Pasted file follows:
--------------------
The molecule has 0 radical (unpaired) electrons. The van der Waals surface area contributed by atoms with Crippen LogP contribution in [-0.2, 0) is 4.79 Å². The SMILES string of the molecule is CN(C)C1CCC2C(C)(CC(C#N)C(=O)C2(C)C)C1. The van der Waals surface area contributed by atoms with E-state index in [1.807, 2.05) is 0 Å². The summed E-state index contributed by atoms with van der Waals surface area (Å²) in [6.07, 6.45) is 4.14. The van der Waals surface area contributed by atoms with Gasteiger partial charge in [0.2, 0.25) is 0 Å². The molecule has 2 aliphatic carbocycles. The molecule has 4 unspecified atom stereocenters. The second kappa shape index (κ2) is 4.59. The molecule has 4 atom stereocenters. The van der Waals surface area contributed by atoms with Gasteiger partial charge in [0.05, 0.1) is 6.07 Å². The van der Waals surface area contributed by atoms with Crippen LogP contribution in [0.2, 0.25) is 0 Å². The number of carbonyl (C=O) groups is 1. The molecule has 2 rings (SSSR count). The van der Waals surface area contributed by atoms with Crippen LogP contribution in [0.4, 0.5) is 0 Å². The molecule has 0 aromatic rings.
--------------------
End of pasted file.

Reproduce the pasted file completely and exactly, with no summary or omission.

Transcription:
The molecule has 0 radical (unpaired) electrons. The van der Waals surface area contributed by atoms with Crippen LogP contribution in [-0.2, 0) is 4.79 Å². The SMILES string of the molecule is CN(C)C1CCC2C(C)(CC(C#N)C(=O)C2(C)C)C1. The van der Waals surface area contributed by atoms with E-state index in [1.807, 2.05) is 0 Å². The summed E-state index contributed by atoms with van der Waals surface area (Å²) in [6.07, 6.45) is 4.14. The van der Waals surface area contributed by atoms with Gasteiger partial charge in [0.2, 0.25) is 0 Å². The molecule has 2 aliphatic carbocycles. The molecule has 4 unspecified atom stereocenters. The second kappa shape index (κ2) is 4.59. The molecule has 4 atom stereocenters. The van der Waals surface area contributed by atoms with Gasteiger partial charge in [0.05, 0.1) is 6.07 Å². The van der Waals surface area contributed by atoms with Crippen LogP contribution in [0.2, 0.25) is 0 Å². The number of carbonyl (C=O) groups is 1. The molecule has 2 rings (SSSR count). The van der Waals surface area contributed by atoms with Crippen LogP contribution in [0.4, 0.5) is 0 Å². The molecule has 0 aromatic rings.